“The department is trying to make some significant steps forward. And we’ll be right there rolling up our sleeves with them. We need to find a way to get [compensation] funded.”
As with any wolf issue, environmentalists were ready with critique on the proposed expansion of compensation claims. Suzanne Stone, the northern Rocky Mountain region representative of Defenders of Wildlife, questioned the validity of weight-loss claims.
“The weight loss claim has been made by a lot of ranchers. But as of yet, there’s not been a study that has actually proven that weight loss occurs because of wolves.”
This claim may or may not be accurate as it is difficult to impossible to prove non-existence of something. However, a body of research and readily-available documentation exists indicating big game animals such as elk and deer move more frequently and at greater distances when in close proximity to wolves.
Though the research conflicts on how much this additional movement impacts those ungulates’ ability to feed, some suggest it has a negative impact on food-finding time and efforts.
This is often the claim made against wolves in terms of weight loss in cattle and sheep; more moving means less time eating, less time eating means less weight gain.
Other research specifically on elk feeding behavior has shown an impact of wolf reintroduction on elk eating habits. In studies touted by the very environmental groups which often find themselves on the other side of the wolf issue from ranchers, the presence of wolves in elk territories has discouraged elk from eating plants in certain areas for fear of predation. This impact has even been named “the Wolf Effect.”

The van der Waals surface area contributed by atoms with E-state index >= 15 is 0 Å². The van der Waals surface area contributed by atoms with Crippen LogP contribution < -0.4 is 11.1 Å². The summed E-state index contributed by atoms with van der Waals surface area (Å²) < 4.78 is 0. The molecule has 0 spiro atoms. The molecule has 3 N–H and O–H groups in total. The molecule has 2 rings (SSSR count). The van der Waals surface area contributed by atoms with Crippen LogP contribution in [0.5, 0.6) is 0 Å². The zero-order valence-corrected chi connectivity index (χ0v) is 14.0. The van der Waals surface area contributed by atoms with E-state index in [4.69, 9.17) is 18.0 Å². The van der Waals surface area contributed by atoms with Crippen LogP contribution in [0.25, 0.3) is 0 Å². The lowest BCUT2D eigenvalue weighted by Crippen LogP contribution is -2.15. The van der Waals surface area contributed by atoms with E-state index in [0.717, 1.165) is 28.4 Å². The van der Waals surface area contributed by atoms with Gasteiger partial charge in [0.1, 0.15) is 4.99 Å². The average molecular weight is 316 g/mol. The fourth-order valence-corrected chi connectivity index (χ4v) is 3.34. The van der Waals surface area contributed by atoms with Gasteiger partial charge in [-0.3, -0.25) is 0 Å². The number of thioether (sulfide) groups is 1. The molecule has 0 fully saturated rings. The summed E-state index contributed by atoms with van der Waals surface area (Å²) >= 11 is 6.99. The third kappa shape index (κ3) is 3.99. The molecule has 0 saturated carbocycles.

It is not unreasonable to assume this same sort of behavior could be happening in cattle as well as big game ungulates. The added stressor of alertness for predators could also have an impact on feed efficiency as well as overall intake, as loafing abilities would be impacted.
Of course there are limitations on what can be claimed for compensation for wildlife-caused losses. In the case of damage to commercial livestock, the department would pay up to $1,500 per head of cattle or horses, and up to $200 per sheep for damage caused by bears, cougars or wolves. The compensation would only cover direct damage or losses sustained to the animal itself, and would not cover things like veterinary expenses for injured animals.
Commercial livestock is defined as cattle, sheep or horses intended for sale. Other animals, including traditionally commercially-raised livestock animals such as hogs, are classified as “non-commercial.”
Claims would have a per-claim limit of $10,000 per claimant. Claims could be denied for a number of reasons. If the claim is for less than $500, for species other than the three classed as commercial, the claimant does not provide sufficient evidence of the loss, or WDFW officials are not allowed to inspect the area, claims can be denied.
Other situations where a claim is denied include lack of funds—due to the legislature not procuring it or from it being exhausted for a given year—or if the claimant can seek compensation from other sources such as insurance.
The proposed changes also include an expansion on what non-commercial livestock are eligible for compensation. Wolf-caused damage to non-commercial cattle, horses or sheep, and any mules, donkeys, goats, swine, llamas, alpacas and guard dogs, could also be compensated.
Compensation for noncommercial animals also comes with limitations: up to $1,500 per head for noncommercial cattle and horses, or llamas, alpacas and guard dogs; up to $500 per head for mules, donkeys and swine; and up to $200 per head for goats and noncommercial sheep. — Kerry Halladay, WLJ Editor